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Sokoto Residents Say Lawmaker’s Project Eases Water Scarcity In Communities

Nura Aliyu, 42, smiles as he recalls what he termed the season of water scarcity in his community. It’s been seven months since he stopped buying water from vendors popularly called “Mairuwa.”


Like many other residents, Mr Aliyu benefits from the solar-powered borehole built in his community earlier in 2021 as part of Senator Aliyu Wamakko’s zonal intervention projects.


Mr Aliyu lives in Kofar Kware, a remote community in Sokoto State, Northwest Nigeria, that has suffered water scarcity for years.


“Everybody in this community buys water from “mairuwa”, which is not as clean as the borehole we’re drinking now. This water has been saving our lives and made us escape water scarcity more than seven months ago after its construction,” he said.


Water scarcity is one of the significant challenges in some parts of Nigeria. In Sokoto, safe and potable water remains a luxury, particularly in rural communities like Kofar Kware.


About 60 million Nigerians, equivalent to 30 per cent of the population, do not have access to clean water, and Sokoto state has the lowest level of primary access with 38 per cent, according to a report released by the United Nations Children’s Fund (UNICEF) in 2019.


Billboard of the solar-powered borehole at Hubbare community school, Sokoto North.

The borehole project

To ease the burden of water scarcity in some areas in Sokoto North senatorial district, Mr Wamakko nominated the construction of boreholes in some selected communities, including Kofar Kware.


The project was allocated N32 million and was placed under the supervision of the Border Communities Development Agency (BCDA).


UDEME gathered that these solar-powered boreholes were located in three communities of Sokoto North Senatorial District. Apart from the one at Kofar Kware, other water projects were found at Islamiyyah School, Hubbare, and Sarika Baki.


Residents of these communities said the boreholes are working well and are easing the water scarcity.


At Kofar Kware, UDEME noticed that the project was executed with the construction of three dispensing taps and one overhead tank.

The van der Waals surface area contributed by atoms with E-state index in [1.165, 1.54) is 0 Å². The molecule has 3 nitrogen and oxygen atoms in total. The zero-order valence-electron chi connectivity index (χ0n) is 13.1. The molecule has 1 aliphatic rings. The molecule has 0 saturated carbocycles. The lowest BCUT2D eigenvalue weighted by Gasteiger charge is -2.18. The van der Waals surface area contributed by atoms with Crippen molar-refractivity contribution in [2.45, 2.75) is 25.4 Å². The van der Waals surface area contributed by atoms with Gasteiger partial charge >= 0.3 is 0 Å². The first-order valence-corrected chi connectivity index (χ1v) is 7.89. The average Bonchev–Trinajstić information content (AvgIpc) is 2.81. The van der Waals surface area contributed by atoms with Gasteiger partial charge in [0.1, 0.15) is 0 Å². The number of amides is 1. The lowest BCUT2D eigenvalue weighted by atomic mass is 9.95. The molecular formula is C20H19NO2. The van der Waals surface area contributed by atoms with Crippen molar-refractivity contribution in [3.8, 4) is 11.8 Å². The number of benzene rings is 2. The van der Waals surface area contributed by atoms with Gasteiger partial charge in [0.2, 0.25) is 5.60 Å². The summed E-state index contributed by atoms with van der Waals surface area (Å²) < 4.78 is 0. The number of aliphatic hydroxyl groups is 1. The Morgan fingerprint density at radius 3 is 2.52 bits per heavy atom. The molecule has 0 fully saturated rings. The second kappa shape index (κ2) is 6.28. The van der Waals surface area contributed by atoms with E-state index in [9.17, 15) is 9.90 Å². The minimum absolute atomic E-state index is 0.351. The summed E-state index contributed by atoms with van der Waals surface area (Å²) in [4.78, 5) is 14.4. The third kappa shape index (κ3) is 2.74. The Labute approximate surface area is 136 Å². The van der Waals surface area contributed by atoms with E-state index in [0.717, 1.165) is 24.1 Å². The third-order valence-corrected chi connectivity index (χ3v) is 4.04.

Solar-powered borehole at Sarika Baki Community, Sokoto North.

Borehole project beams changes – residents 

Before the borehole was constructed at the Hubbare School area, the difficulty that water scarcity caused residents was the same experience as that of Kofar Kware. But the solar-powered borehole has erased the challenges.


Nura Aliyu, a resident of Hubbare, said the borehole is helpful for many things and has stopped water scarcity.


“I heard that the borehole was facilitated by Senator Wammako, and it’s been working without any problems for six to seven months now,” he said.


Abdulkadir Karibullahi, also a resident, recalls the time past while appreciating the ease of getting water from the borehole.


“We are very happy about the borehole because it has changed the way things were in this community before. Most of us suffered before getting water for our daily activities, but the borehole has been favourable to us all,” he said.


Many other residents of the communities spoke in agreement. UDEME could not speak to female beneficiaries of these projects as women are restricted from speaking by their husbands for cultural reasons.


UDEME tried to reach the lawmaker to seek his reaction to the feedback, but repeated calls and messages were not replied to.

Solar-powered borehole at Kofar Marke, Sokoto North.

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